NEW YORK CITY, NY - SEPTEMBER 13: (L-R) Nicole Vitagliano, Cory Kennedy, Mark Hunter and Nick Zarin ...
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“Indie Sleaze” Is The Next 2000s Fashion Era Making A Comeback

BRB, scrolling through The Cobrasnake.

You might wanna dust off your skinny jeans, “I Heart Boobies” bracelets, and oh, by the way, side-swept bangs are about to be a thing again.

Amidst the 2014 Tumblr nostalgia revival, which was filled with quotes from The Fault In Our Stars, oversized band tees, fishnets, chokers, Arctic Monkey vinyls, and pleated tennis skirts, the internet is only just beginning to take us back to some (not-so) hidden gems of the late aughts to early 2010s.

Meet “Indie Sleaze,” the risqué aesthetic that might be making its way back onto our online feeds. With the ‘90s and Y2K fashion trends dominating both the internet and our wardrobes over the past few years, we’re diving even deeper into the “naughty aughts,” and that might include finally swapping out our sparkly butterfly tanks, platform boots, and low-rise jeans for skinny jeans, ballet flats, and a top from American Apparel. Bonus points if you find yourself a pair of shutter shades.

The “Indie Sleaze” era first made its appearance during the height of MySpace of the early-to-late aughts, and has also been associated with the very beginnings of Tumblr in the 2010s. Indie Sleaze also coincided with Bloghaus and tapped into a range of styles, like the scruffy hipster phase (or, in modern terms, the Brooklyn hipster who happens to live off the L train and only shops at thrift stores), the ‘70s and ‘80s electronica club scene, and even cues from the grunge aesthetic.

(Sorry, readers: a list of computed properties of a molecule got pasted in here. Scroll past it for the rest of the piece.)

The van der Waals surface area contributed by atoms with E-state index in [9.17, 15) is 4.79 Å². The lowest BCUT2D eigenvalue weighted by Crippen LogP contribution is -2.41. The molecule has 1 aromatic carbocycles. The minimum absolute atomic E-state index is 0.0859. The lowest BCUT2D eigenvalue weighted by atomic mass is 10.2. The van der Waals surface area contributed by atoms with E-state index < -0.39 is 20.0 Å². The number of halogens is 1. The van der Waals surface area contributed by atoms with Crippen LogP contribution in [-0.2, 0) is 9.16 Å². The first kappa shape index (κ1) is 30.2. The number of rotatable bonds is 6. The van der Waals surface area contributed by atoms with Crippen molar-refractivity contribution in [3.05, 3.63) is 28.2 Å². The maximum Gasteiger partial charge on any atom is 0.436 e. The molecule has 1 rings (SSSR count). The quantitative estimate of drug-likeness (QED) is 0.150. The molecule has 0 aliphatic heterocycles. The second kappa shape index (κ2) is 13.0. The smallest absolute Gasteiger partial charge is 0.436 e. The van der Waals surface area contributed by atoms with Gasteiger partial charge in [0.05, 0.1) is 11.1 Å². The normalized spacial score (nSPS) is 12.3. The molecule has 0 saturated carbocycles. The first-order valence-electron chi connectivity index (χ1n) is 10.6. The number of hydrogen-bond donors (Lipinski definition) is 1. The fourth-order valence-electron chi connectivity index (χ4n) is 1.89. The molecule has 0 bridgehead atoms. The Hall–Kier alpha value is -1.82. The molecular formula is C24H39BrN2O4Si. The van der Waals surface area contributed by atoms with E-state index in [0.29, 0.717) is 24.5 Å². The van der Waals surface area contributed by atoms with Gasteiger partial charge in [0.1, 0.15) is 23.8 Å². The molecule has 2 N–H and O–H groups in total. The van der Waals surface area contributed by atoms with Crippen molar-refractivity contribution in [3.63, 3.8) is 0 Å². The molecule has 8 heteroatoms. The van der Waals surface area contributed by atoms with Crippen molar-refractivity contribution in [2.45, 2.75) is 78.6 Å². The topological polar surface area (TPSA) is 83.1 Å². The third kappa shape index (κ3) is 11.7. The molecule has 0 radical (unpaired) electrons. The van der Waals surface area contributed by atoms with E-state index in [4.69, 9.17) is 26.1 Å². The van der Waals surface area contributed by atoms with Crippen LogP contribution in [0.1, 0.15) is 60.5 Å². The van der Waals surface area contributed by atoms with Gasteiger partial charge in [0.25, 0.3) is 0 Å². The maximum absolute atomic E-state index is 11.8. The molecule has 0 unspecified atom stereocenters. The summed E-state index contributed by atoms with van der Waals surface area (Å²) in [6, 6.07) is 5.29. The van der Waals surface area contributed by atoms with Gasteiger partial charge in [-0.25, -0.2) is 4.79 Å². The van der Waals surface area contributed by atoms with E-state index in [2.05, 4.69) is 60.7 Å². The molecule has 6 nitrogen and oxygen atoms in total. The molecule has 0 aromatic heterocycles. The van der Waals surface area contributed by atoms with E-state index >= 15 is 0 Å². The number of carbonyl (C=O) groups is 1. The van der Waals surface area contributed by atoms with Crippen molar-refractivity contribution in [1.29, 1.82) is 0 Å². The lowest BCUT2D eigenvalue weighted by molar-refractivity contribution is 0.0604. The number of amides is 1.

Much like its name, Indie Sleaze puts the whole “effortless, party-in-the-moment” vibe at the very forefront. Trend cycle analyst Mandy Lee, better known as @oldloserinbrooklyn on TikTok, points out some key characteristics from the height of the millennial-dominated subculture. According to Lee, carefree maximalism was at its peak, noting that pre-Instagram amateur flash photography, smudged and imprecise makeup, provocative ads from American Apparel, and vivacious party-hard clubbing will most likely make its comeback in a few years. You can also expect to dig up some of your beloved “now-vintage” technology (or purchase items that mimic them), like digital flash cameras, flip phones, and (can you believe it?) wired headphones.

In a follow-up video, Lee dissected the Indie Sleaze trend a bit further and highlighted the height of The Cobrasnake party blog, circa 2005 through 2008. Founded by Mark Hunter, these exclusive parties would often be filled with some of our favorite celebrities, like Paris Hilton, Avril Lavigne, Katy Perry, Mary-Kate Olsen, (pre-Moschino) Jeremy Scott, Kanye West, Lindsay Lohan, along with Cobrasnake regular and NYLON’s own OG “It” Girl Cory Kennedy.

Instagram account @indiesleaze, which “documents the decadence of mid-late aughts and the indie sleaze party scene that [ended] in 2012” through archival photos and music playlists, also mentions the nostalgic reign of The Cobrasnake’s photos. In one post, the anonymous user writes, “The Cobrasnake’s photos were Instagram before there was Instagram, capturing candids of celebs off-duty at the after party.”

Although there’s currently not too much going on under the hashtag #IndieSleaze on social media as of now, like Lee, we’re expecting its revival to hit mainstream very soon. As outfits during this time didn’t seem to have too much thought and were often just thrown together, our guess is that we’ll be seeing garments like loose-fitted tanks, plaid flannels, skinny jeans, and chunky necklaces making their way back into our closets. And we’re bound to see tasseled scarfs, colorful tights, and high-top Converse sneakers paired with messy buns and heavy side-swept bangs, too. Not to mention, metallic lamé leggings could be coming back once again in the near future (although, we really hope not).